Cheap credit and a benevolent economy have meant that the past five years have been one of the quietest periods for corporate insolvencies. But as customer spending sinks and the credit markets crunch, the trickle over effect could result in a surge of commercial tenants going under. This is not good news for landlords who have been enjoying the upside UK's property driven economy. Understandably the prosperous past has dimmed landlords' recollection of their rights in a tenant's insolvency, it is therefore important for them to revisit where they stand and what their options in the worst-case scenario.

As a starting point you need to understand what insolvency regime regulates the tenant's insolvency. For corporate tenants the two main regimes are administration and liquidation. Receivership is still competent in certain cases but in my experience is becoming much less common. It is easy for those unfamiliar with insolvency to confuse the various insolvency regimes and assume that the terms receivership, administration and liquidation can be used interchangeably: but there important differences.

In administration the aim is to rescue the company if that is possible. To help the administrator to achieve that, the legislation suspends some of the normal rights available to creditors to enable the administrator to be able to pull together a rescue plan for the business. For landlords this means that the normal right of irritancy/forfeiture where the rent is not being paid will not be available. But that doesn't mean that nothing can be done. It is important for a landlord to look to open up an early dialogue with the administrator. The landlord needs to understand what the administrator's plans are and how key your premises are to those plans. Does the administrator want to continue to occupy the premises to allow the business to be marketed as a going concern? Does the administrator simply want to continue to occupy to allow work in progress to be completed or to allow a closing down sale to be held? The landlord will want an agreement in place with the administrator covering the period of his occupation and agreeing that he will meet the rent and service charges for that period. Is there a prospect that the company can be sold as a going concern and if so is the purchaser likely to want to take on the lease or move the business to its own premises elsewhere? If the purchaser is not interested in taking on the premises and the landlord is going to have to look to relet then you will want to come to some arrangement to allow prospective tenants access to the property.

In a liquidation there is little prospect that the liquidator will be able to sell the premises. It is more likely that the premises will be emptied as soon as the assets can be moved to an auction site. Remember that if there are particularly large items of machinery or plant it may take time for these to be disassembled.

Beyond taking a rental deposit or some form of guarantee at the outset of the lease, there is little that can be done to protect a landlord from the insolvency of the tenant. Prevention is always better than cure so trying to take action at the outset is the best course of action. For landlords who have already granted a lease and have not taken a deposit or guarantee it would be sensible to keep a close eye on matters and be alive to early signs of trouble ahead. Knowing your tenant and their patterns of behaviour will help to flag up the unusual. Many tenants may be concerned about their ability to meet the rent going forward if their other overheads, such as fuel, are increasing and their sales are falling. Depending on the type and location of the premises, landlords may be willing to agree to a lower rent than run the risk of premises sitting empty following insolvency. Tenants are unlikely to want to initiate discussions to renegotiate the lease terms unless they are taking professional advice so it might be worth the landlord or their agent looking for the opportunity (a missed payment or rent being paid by a third party) to open those negotiations themselves.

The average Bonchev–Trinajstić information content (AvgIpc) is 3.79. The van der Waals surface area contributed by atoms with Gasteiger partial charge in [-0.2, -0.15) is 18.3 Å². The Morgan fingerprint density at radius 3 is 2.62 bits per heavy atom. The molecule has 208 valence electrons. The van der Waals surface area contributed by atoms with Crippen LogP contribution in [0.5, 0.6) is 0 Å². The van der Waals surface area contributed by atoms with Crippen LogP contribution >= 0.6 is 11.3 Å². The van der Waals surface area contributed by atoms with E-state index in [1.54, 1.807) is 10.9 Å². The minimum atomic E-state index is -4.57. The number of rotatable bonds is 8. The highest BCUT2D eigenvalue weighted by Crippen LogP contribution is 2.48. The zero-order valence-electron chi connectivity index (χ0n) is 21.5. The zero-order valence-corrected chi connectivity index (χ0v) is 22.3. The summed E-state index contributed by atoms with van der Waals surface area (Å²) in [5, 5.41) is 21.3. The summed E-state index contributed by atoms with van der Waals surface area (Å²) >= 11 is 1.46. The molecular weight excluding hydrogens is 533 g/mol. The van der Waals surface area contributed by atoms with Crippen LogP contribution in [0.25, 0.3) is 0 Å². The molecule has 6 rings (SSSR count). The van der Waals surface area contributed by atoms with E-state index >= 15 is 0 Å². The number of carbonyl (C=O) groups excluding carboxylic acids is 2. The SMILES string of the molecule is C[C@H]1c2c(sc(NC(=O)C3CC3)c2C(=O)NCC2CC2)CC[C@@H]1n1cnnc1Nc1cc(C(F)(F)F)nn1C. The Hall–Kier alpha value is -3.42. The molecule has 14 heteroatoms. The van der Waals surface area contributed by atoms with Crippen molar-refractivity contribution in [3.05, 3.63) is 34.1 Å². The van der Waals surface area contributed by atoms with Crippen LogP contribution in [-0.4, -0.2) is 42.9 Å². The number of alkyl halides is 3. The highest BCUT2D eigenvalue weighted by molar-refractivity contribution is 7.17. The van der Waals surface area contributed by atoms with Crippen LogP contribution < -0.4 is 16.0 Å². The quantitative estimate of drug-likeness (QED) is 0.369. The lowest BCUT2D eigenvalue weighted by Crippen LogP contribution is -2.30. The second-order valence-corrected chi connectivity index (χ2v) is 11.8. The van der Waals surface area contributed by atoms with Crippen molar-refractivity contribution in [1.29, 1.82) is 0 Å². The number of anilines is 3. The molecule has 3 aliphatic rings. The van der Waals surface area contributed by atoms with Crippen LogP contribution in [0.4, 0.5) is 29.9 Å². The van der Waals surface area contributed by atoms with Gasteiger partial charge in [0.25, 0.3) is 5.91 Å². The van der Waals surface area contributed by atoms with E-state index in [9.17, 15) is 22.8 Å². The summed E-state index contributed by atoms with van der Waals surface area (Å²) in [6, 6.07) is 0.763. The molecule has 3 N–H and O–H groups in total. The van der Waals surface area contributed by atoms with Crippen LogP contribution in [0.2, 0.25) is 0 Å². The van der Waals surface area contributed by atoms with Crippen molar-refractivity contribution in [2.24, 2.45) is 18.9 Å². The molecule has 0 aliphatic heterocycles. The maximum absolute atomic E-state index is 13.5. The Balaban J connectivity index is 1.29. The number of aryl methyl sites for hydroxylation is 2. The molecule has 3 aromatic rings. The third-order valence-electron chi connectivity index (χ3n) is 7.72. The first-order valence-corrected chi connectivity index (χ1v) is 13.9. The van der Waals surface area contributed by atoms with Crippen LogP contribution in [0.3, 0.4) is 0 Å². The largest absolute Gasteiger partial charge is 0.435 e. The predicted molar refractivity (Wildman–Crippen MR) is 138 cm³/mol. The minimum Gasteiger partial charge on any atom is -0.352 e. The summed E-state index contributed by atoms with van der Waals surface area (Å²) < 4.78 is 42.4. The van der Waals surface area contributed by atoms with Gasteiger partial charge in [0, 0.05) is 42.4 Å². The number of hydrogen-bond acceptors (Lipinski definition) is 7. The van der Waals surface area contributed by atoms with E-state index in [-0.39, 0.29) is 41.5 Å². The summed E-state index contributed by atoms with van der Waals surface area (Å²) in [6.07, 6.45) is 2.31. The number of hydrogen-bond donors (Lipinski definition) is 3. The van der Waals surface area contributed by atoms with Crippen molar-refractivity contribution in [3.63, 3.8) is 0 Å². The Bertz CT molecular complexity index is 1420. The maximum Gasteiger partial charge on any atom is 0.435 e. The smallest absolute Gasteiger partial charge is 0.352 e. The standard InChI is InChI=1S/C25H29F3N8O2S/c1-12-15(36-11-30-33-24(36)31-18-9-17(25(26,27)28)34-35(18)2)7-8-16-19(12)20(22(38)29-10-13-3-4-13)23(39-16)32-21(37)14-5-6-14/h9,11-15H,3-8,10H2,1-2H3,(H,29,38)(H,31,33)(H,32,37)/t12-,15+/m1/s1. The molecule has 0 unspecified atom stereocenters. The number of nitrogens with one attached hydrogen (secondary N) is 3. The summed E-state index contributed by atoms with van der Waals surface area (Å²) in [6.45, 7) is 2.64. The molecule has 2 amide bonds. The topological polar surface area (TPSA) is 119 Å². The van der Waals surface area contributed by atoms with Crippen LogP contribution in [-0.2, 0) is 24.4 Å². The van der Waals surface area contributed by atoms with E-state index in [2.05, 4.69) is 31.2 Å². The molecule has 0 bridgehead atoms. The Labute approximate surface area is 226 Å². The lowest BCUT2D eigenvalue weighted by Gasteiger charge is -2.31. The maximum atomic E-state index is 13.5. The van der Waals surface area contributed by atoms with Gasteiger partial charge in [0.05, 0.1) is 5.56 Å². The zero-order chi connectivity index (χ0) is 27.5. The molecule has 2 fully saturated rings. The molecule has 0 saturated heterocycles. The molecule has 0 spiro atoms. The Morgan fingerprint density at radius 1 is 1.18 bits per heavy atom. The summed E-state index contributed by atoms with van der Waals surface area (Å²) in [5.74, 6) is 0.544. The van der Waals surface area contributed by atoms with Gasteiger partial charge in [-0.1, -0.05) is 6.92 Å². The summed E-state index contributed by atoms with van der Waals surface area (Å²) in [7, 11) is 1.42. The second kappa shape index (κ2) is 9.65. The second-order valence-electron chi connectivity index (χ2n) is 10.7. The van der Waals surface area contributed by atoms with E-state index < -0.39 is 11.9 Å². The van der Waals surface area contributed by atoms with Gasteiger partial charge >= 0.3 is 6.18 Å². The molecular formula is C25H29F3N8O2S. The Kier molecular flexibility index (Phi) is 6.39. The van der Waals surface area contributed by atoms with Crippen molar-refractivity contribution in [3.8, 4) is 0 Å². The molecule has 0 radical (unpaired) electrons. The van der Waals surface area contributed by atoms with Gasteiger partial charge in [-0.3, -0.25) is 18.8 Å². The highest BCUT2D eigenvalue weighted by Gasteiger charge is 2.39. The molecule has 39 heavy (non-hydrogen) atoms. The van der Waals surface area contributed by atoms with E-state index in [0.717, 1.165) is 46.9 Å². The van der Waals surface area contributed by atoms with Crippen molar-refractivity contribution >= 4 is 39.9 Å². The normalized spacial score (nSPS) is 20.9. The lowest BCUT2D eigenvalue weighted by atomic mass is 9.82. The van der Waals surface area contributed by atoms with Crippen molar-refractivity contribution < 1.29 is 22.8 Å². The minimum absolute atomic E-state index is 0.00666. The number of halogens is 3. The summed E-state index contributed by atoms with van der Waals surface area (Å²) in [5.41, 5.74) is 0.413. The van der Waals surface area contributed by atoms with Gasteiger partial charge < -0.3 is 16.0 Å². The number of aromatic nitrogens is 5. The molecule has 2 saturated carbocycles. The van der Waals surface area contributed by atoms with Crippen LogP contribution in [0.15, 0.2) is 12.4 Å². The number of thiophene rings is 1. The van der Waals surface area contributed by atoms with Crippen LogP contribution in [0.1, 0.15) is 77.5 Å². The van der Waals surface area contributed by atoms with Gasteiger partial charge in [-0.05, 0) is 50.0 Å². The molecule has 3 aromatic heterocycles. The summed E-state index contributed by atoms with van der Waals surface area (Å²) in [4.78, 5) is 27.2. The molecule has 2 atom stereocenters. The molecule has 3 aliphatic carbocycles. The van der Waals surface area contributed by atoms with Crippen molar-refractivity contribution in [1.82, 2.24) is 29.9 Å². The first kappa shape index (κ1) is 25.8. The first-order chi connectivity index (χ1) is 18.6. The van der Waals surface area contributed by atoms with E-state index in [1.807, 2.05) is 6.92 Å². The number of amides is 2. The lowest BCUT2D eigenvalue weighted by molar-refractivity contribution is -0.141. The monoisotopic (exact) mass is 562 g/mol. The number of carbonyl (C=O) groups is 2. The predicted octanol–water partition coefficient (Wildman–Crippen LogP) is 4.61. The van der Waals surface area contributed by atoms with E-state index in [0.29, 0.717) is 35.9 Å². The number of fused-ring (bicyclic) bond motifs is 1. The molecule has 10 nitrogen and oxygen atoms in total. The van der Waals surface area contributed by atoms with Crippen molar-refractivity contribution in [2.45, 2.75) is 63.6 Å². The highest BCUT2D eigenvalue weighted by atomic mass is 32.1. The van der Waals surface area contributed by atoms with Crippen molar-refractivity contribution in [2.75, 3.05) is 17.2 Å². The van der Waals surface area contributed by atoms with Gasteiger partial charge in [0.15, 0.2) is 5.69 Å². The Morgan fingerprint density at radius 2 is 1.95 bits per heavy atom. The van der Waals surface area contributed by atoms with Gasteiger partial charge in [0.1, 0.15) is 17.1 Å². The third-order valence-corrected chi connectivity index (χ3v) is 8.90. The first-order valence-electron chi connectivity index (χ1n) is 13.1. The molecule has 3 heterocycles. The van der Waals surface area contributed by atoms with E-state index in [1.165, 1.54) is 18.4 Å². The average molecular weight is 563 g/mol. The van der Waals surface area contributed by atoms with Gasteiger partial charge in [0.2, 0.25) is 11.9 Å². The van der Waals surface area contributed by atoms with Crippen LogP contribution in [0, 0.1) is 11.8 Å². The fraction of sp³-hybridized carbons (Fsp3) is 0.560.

Landlords should also be aware that they have security right over the moveable assets on the premises belonging the tenant, known as Landlord's Hypothec. Until recently, it could only be enforced using expensive court processes and was rarely useful to the landlord in an insolvency situation. However, following recent changes to the law, the security will now automatically 'crystallise' on insolvency, entitling the landlord to a priority claim over the sale proceeds of any moveable assets on the premises, which belonged to the tenant. Whilst this puts the landlord in a better position than the other creditors, it will be for the landlord to make the claim. Early contact should therefore be made with the appointed insolvency practitioner and details sought of the stock/assets on the premises. In a case where the business is sold as a going concern, thought will require to be given as to how the total purchase price is to be allocated between the lease, the moveable property, goodwill and so on.
Getting the right advice at the earliest opportunity can assist landlords to manage the difficult situation of a tenant' s insolvency.

Paul Hally is a partner specialising in corporate law at leading UK law firm Shepherd and Wedderburn LLP.

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